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Edited by Baha Abu-Laban, Regula B. Qureshi and Earle H. Waugh.

Edmonton, University of Alberta Press, c1983.
316pp, cloth, $30.00 (cloth), $15.00 (paper).
ISBN 0-88864-033-1 (cloth), 0-88864-034-X (paper).

Grades 12 and up.
Reviewed by Ingrid M. Haase.

Volume 11 Number 6.
1983 November.

This publication consists of fifteen studies addressed to the relatively recent phenomenon of Muslims residing in North America, their adaptation to an often alien way of life, as well as the problem the larger North American community faces in not only accepting but also benefiting from the existence of this new group.

Most of the papers were presented at a symposium on Islam in North America, held at the University of Alberta from May 27 to 31, 1980. In this book the studies are grouped under six major headings: "Islam and the Modern World," "Muslims in North America: Dynamics of Growth," "Muslim Immigrant Communities: Identity and Adaptation," "Islam and the Educational Establishment," "Indigenous Muslims," and "Statements from within the Tradition."

As a first, this is an excellent introduction to a subject of great interest, fraught with problems and needing further in-depth research. The intellectual leaders of the North American Muslim community must be congratulated for their foresight and dedication. Looking at the study as an outsider, I am happy to state I learned a great deal. The articles of greatest interest to me are the ones dealing with education by Adams and Fahlman. The former discusses the problems that must be surmounted in Canada to be able to establish academic centres of reputable scholarship for the study of Islam.

The latter, who is a counsellor with the Edmonton School Board, presents a survey done in the Edmonton schools in order to assess culture conflict experienced by Islamic students in the classroom.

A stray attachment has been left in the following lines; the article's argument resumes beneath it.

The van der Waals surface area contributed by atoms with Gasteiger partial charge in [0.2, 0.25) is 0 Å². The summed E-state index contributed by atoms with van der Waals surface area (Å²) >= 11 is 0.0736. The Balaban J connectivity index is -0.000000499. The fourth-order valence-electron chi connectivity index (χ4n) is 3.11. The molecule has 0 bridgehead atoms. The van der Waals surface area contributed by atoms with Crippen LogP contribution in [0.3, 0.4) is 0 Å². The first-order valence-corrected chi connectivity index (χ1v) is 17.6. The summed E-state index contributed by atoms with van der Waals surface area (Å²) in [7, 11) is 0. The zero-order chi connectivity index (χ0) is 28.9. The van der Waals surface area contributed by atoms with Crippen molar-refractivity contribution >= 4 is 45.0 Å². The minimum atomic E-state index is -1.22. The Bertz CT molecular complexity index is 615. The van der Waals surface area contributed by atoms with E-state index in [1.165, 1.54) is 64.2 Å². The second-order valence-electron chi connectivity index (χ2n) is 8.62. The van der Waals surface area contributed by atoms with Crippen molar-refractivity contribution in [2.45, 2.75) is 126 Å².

The three articles by Qureshi, Nanji, and Haddad dealing with the Muslim immigrant communities are most informative and could be used for discussions in classes in sociology, civics, religious studies or history.

The two articles by Lincoln and Mamiya dealing with indigenous Muslims try to explain the reasons that many blacks in North America have rejected Christianity and why they have identified with Islam. The authors traced the development of this movement during the last half century and the effect it has had on blacks in defining their own identity and goals. Both of these articles I found to be most enlightening.

Al-Faruqui's article on "Islamic Ideals in North America," should perhaps not have been included in an academic publication of this calibre. It tends towards stridency and thus destroys the open-door policy the other authors so earnestly foster.

The appendices consist of: directories of Muslim associations in Canada, the United States, Muslim student associations, mosques, Masjid Muhammads, sources of publications, a glossary and a bibliography. They should be most helpful to Muslims trying to keep in touch with their traditions, as well as to non-Muslims trying to obtain information concerning the various aspects of this tradition.

Ingrid M. Haase, University of Ottawa, Ottawa, ON.
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